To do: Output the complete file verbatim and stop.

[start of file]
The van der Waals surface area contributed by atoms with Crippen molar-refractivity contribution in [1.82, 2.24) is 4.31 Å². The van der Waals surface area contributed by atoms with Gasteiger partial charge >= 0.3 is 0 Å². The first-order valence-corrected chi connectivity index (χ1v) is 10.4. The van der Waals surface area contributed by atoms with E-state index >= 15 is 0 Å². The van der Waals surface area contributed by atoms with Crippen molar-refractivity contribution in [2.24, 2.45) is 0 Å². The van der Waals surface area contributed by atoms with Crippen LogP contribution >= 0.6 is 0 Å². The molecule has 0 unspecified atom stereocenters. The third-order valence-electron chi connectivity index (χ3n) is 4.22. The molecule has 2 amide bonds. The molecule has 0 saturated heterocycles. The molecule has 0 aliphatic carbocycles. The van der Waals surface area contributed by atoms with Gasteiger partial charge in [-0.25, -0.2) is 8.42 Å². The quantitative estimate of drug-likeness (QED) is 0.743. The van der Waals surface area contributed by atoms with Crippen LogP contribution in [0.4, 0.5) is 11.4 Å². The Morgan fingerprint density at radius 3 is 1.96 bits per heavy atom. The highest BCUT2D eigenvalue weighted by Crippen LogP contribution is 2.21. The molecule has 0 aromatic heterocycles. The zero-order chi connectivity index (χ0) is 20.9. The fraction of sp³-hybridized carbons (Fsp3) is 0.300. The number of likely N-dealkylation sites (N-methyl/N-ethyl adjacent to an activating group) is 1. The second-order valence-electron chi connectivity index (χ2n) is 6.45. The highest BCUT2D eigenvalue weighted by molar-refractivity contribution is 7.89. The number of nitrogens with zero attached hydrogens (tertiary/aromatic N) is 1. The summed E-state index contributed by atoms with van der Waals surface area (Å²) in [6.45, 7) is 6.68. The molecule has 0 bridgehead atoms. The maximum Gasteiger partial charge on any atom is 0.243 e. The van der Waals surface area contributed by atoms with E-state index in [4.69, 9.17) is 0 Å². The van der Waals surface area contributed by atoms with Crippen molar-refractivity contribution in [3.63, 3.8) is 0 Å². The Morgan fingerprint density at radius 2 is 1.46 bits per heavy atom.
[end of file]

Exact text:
The van der Waals surface area contributed by atoms with Crippen molar-refractivity contribution in [1.82, 2.24) is 4.31 Å². The van der Waals surface area contributed by atoms with Gasteiger partial charge >= 0.3 is 0 Å². The first-order valence-corrected chi connectivity index (χ1v) is 10.4. The van der Waals surface area contributed by atoms with E-state index >= 15 is 0 Å². The van der Waals surface area contributed by atoms with Crippen molar-refractivity contribution in [2.24, 2.45) is 0 Å². The van der Waals surface area contributed by atoms with Crippen LogP contribution >= 0.6 is 0 Å². The molecule has 0 unspecified atom stereocenters. The third-order valence-electron chi connectivity index (χ3n) is 4.22. The molecule has 2 amide bonds. The molecule has 0 saturated heterocycles. The molecule has 0 aliphatic carbocycles. The van der Waals surface area contributed by atoms with Gasteiger partial charge in [-0.25, -0.2) is 8.42 Å². The quantitative estimate of drug-likeness (QED) is 0.743. The van der Waals surface area contributed by atoms with Crippen LogP contribution in [0.4, 0.5) is 11.4 Å². The Morgan fingerprint density at radius 3 is 1.96 bits per heavy atom. The highest BCUT2D eigenvalue weighted by Crippen LogP contribution is 2.21. The molecule has 0 aromatic heterocycles. The zero-order chi connectivity index (χ0) is 20.9. The fraction of sp³-hybridized carbons (Fsp3) is 0.300. The number of likely N-dealkylation sites (N-methyl/N-ethyl adjacent to an activating group) is 1. The second-order valence-electron chi connectivity index (χ2n) is 6.45. The highest BCUT2D eigenvalue weighted by molar-refractivity contribution is 7.89. The number of nitrogens with zero attached hydrogens (tertiary/aromatic N) is 1. The summed E-state index contributed by atoms with van der Waals surface area (Å²) in [6.45, 7) is 6.68. The molecule has 0 bridgehead atoms. The maximum Gasteiger partial charge on any atom is 0.243 e. The van der Waals surface area contributed by atoms with E-state index in [4.69, 9.17) is 0 Å². The van der Waals surface area contributed by atoms with Crippen molar-refractivity contribution in [3.63, 3.8) is 0 Å². The Morgan fingerprint density at radius 2 is 1.46 bits per heavy atom.